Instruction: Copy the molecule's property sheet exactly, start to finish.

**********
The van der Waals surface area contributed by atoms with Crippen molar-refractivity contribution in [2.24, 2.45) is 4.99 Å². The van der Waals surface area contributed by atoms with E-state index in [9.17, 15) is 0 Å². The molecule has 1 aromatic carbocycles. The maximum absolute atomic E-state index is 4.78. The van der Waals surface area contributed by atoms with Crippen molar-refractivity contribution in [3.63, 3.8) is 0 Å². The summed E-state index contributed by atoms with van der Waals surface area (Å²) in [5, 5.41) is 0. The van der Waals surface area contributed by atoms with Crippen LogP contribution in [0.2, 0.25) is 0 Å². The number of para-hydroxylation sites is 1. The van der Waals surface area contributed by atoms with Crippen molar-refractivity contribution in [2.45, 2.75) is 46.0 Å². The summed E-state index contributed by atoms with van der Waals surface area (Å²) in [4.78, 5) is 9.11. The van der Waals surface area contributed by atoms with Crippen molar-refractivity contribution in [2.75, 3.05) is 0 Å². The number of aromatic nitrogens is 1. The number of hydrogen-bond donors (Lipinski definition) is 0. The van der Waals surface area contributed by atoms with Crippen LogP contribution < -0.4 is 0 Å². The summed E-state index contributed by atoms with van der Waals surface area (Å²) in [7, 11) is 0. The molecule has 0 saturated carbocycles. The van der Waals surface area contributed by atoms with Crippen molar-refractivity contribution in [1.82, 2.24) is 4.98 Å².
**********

The van der Waals surface area contributed by atoms with Crippen molar-refractivity contribution in [2.24, 2.45) is 4.99 Å². The van der Waals surface area contributed by atoms with E-state index in [9.17, 15) is 0 Å². The molecule has 1 aromatic carbocycles. The maximum absolute atomic E-state index is 4.78. The van der Waals surface area contributed by atoms with Crippen molar-refractivity contribution in [3.63, 3.8) is 0 Å². The summed E-state index contributed by atoms with van der Waals surface area (Å²) in [5, 5.41) is 0. The van der Waals surface area contributed by atoms with Crippen LogP contribution in [0.2, 0.25) is 0 Å². The number of para-hydroxylation sites is 1. The van der Waals surface area contributed by atoms with Crippen molar-refractivity contribution in [2.45, 2.75) is 46.0 Å². The summed E-state index contributed by atoms with van der Waals surface area (Å²) in [4.78, 5) is 9.11. The van der Waals surface area contributed by atoms with Crippen molar-refractivity contribution in [2.75, 3.05) is 0 Å². The number of aromatic nitrogens is 1. The number of hydrogen-bond donors (Lipinski definition) is 0. The van der Waals surface area contributed by atoms with Crippen LogP contribution < -0.4 is 0 Å². The summed E-state index contributed by atoms with van der Waals surface area (Å²) in [7, 11) is 0. The molecule has 0 saturated carbocycles. The van der Waals surface area contributed by atoms with Crippen molar-refractivity contribution in [1.82, 2.24) is 4.98 Å².